I’ve always tried to make my diabetes fit into my life, not fit my life around my diabetes. It’s a subtle distinction, but it makes a big difference. I generally haven’t changed my diet much since being diagnosed 13 years ago. I stay away from juices and regular pop and moderate what I do eat, but I rarely say no to foods. My philosophy has always been give enough insulin and anticipate the spikes in blood sugar it may cause, but you can still eat it. I’m not saying this is the best philosophy by any means, and my blood sugars have reflected that. But it’s the philosophy that has gotten me through my teenage years and early 20’s. I’ve read blogs where people talk about skipping meals because a blood sugar was too high, not that there’s anything wrong with that, but I’ve never been one to do that. “If it’s high, I’ll just eat and give more insulin, it will come down eventually,” was my thought process. Maybe not always the best decision for my blood sugars, but it was the decision I would make…until yesterday.
I had just finished my workout. Typically exercise drops my blood sugar, so you can imagine my surprise when I poked my finger and saw the 350 on the screen. I wasn’t feeling that well, and I realized that the feelings I had attributed to my workout was actually being caused by the high blood sugar. It was time to change my set anyway so I put in a new site and gave a correction. Then I went downstairs for dinner. It was pizza.
Pizza is a nightmare when it comes to blood sugars, for me at least. With all the complex carbs, it tends to skyrocket my blood sugar and I even change the way that I give insulin for pizza. Pizza is risky with a normal blood sugar, but starting in the 300’s is just asking for trouble. Even though in the past I probably would have given insulin, eaten it, and hoped for the best, I knew I couldn’t do it this time. So I refused the pizza, a difficult feat because it looked and smelled so delicious. I told myself that I could have a piece when my blood sugar was under 150. So I made myself a salad instead, allowed myself a small bread stick, and waited. I waited, and waited, and waited. Pretty soon it was time for bed, my blood sugar lower, but still at 190. No pizza for me.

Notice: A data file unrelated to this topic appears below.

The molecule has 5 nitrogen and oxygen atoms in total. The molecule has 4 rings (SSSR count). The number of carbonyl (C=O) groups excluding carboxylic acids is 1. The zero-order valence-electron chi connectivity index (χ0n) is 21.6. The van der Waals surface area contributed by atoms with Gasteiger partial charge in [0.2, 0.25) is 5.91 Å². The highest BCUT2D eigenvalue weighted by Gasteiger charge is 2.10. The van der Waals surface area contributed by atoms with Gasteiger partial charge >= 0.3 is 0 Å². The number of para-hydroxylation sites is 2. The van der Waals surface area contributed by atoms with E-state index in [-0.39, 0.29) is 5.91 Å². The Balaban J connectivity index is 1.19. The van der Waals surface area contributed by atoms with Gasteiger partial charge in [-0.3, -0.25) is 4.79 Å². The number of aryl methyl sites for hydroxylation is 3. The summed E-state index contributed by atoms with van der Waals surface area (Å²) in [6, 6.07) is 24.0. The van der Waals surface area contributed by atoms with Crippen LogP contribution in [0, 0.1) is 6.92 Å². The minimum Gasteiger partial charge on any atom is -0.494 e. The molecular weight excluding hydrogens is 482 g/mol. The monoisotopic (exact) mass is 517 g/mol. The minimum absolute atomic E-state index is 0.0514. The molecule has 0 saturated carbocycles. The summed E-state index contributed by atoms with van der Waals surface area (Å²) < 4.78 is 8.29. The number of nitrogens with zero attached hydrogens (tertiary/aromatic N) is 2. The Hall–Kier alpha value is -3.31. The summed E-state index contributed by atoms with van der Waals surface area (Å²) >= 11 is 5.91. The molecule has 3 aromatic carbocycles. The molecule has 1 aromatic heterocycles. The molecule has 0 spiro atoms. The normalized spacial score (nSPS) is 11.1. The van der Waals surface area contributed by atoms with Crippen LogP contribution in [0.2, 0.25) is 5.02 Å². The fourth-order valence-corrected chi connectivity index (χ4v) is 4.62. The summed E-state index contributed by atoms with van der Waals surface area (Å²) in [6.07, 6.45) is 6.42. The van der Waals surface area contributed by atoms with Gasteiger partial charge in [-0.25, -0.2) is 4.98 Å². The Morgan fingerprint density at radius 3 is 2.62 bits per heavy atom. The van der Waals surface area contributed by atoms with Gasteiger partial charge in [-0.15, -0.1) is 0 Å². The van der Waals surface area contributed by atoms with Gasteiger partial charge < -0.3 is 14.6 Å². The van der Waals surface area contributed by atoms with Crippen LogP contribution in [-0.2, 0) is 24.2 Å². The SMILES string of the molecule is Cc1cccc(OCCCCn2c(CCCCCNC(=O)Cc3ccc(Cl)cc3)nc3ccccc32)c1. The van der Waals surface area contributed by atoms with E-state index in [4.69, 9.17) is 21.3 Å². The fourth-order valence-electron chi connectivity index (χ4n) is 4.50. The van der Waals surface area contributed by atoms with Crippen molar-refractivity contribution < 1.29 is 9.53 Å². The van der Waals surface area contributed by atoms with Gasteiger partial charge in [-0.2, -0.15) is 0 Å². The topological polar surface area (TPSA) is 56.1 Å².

I know people make dietary choices like this all the time. I know there are diabetics that would never dream of eating pizza. But for me, this decision was a big one. It felt like an “adult” decision and I was proud of myself for making it. Had I eaten that pizza, I probably would have faced high blood sugars for many more hours instead of the steady decrease that occurred instead. Although I gave up something that I wanted in the present, I knew I was making the better choice for my future. I didn’t get my piece of pizza, but life went on. And before I knew it, it was breakfast time with a blood sugar of 75.